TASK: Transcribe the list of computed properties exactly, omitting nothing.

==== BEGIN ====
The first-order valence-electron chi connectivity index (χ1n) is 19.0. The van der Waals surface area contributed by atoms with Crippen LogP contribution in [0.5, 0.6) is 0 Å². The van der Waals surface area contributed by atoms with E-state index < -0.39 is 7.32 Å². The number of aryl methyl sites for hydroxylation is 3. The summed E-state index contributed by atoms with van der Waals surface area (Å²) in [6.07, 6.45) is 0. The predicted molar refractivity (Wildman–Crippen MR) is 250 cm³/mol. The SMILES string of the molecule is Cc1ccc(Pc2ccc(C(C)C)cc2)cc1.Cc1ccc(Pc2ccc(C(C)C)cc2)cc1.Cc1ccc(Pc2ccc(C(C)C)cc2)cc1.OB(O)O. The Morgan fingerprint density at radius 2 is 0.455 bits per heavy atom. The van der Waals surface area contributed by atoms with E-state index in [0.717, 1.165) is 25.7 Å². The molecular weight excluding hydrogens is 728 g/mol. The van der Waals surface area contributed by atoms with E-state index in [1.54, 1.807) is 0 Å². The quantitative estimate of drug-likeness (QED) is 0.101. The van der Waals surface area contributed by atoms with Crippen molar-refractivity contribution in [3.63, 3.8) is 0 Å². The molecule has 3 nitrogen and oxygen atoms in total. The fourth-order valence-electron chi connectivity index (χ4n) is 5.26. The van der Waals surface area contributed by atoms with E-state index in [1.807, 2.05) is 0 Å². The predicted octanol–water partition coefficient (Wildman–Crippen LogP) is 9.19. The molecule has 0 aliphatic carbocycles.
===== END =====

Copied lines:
The first-order valence-electron chi connectivity index (χ1n) is 19.0. The van der Waals surface area contributed by atoms with Crippen LogP contribution in [0.5, 0.6) is 0 Å². The van der Waals surface area contributed by atoms with E-state index < -0.39 is 7.32 Å². The number of aryl methyl sites for hydroxylation is 3. The summed E-state index contributed by atoms with van der Waals surface area (Å²) in [6.07, 6.45) is 0. The predicted molar refractivity (Wildman–Crippen MR) is 250 cm³/mol. The SMILES string of the molecule is Cc1ccc(Pc2ccc(C(C)C)cc2)cc1.Cc1ccc(Pc2ccc(C(C)C)cc2)cc1.Cc1ccc(Pc2ccc(C(C)C)cc2)cc1.OB(O)O. The Morgan fingerprint density at radius 2 is 0.455 bits per heavy atom. The van der Waals surface area contributed by atoms with E-state index in [0.717, 1.165) is 25.7 Å². The molecular weight excluding hydrogens is 728 g/mol. The van der Waals surface area contributed by atoms with E-state index in [1.54, 1.807) is 0 Å². The quantitative estimate of drug-likeness (QED) is 0.101. The van der Waals surface area contributed by atoms with Crippen molar-refractivity contribution in [3.63, 3.8) is 0 Å². The molecule has 3 nitrogen and oxygen atoms in total. The fourth-order valence-electron chi connectivity index (χ4n) is 5.26. The van der Waals surface area contributed by atoms with E-state index in [1.807, 2.05) is 0 Å². The predicted octanol–water partition coefficient (Wildman–Crippen LogP) is 9.19. The molecule has 0 aliphatic carbocycles.